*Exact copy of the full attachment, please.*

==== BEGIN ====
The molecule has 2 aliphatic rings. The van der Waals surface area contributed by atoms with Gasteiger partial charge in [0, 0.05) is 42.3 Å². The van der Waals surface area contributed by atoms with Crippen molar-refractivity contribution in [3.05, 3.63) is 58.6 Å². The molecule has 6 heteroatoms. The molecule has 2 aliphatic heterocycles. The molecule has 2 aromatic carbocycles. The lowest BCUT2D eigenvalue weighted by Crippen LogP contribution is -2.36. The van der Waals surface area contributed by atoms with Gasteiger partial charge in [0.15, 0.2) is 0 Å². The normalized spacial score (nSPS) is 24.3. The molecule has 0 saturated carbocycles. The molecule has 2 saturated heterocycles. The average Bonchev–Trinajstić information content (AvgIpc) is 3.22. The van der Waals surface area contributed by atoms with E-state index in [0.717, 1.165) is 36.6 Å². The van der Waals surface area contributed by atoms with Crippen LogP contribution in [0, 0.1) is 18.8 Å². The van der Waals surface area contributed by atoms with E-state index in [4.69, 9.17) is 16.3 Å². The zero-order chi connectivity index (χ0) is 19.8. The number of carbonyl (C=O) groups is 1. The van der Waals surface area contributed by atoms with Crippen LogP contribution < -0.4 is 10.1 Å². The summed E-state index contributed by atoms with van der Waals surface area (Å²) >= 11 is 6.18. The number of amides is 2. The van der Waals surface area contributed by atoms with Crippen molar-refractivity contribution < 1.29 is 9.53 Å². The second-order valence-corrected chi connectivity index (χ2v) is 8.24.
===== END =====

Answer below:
The molecule has 2 aliphatic rings. The van der Waals surface area contributed by atoms with Gasteiger partial charge in [0, 0.05) is 42.3 Å². The van der Waals surface area contributed by atoms with Crippen molar-refractivity contribution in [3.05, 3.63) is 58.6 Å². The molecule has 6 heteroatoms. The molecule has 2 aliphatic heterocycles. The molecule has 2 aromatic carbocycles. The lowest BCUT2D eigenvalue weighted by Crippen LogP contribution is -2.36. The van der Waals surface area contributed by atoms with Gasteiger partial charge in [0.15, 0.2) is 0 Å². The normalized spacial score (nSPS) is 24.3. The molecule has 0 saturated carbocycles. The molecule has 2 saturated heterocycles. The average Bonchev–Trinajstić information content (AvgIpc) is 3.22. The van der Waals surface area contributed by atoms with E-state index in [0.717, 1.165) is 36.6 Å². The van der Waals surface area contributed by atoms with Crippen LogP contribution in [0, 0.1) is 18.8 Å². The van der Waals surface area contributed by atoms with E-state index in [4.69, 9.17) is 16.3 Å². The zero-order chi connectivity index (χ0) is 19.8. The number of carbonyl (C=O) groups is 1. The van der Waals surface area contributed by atoms with Crippen LogP contribution < -0.4 is 10.1 Å². The summed E-state index contributed by atoms with van der Waals surface area (Å²) >= 11 is 6.18. The number of amides is 2. The van der Waals surface area contributed by atoms with Crippen molar-refractivity contribution < 1.29 is 9.53 Å². The second-order valence-corrected chi connectivity index (χ2v) is 8.24.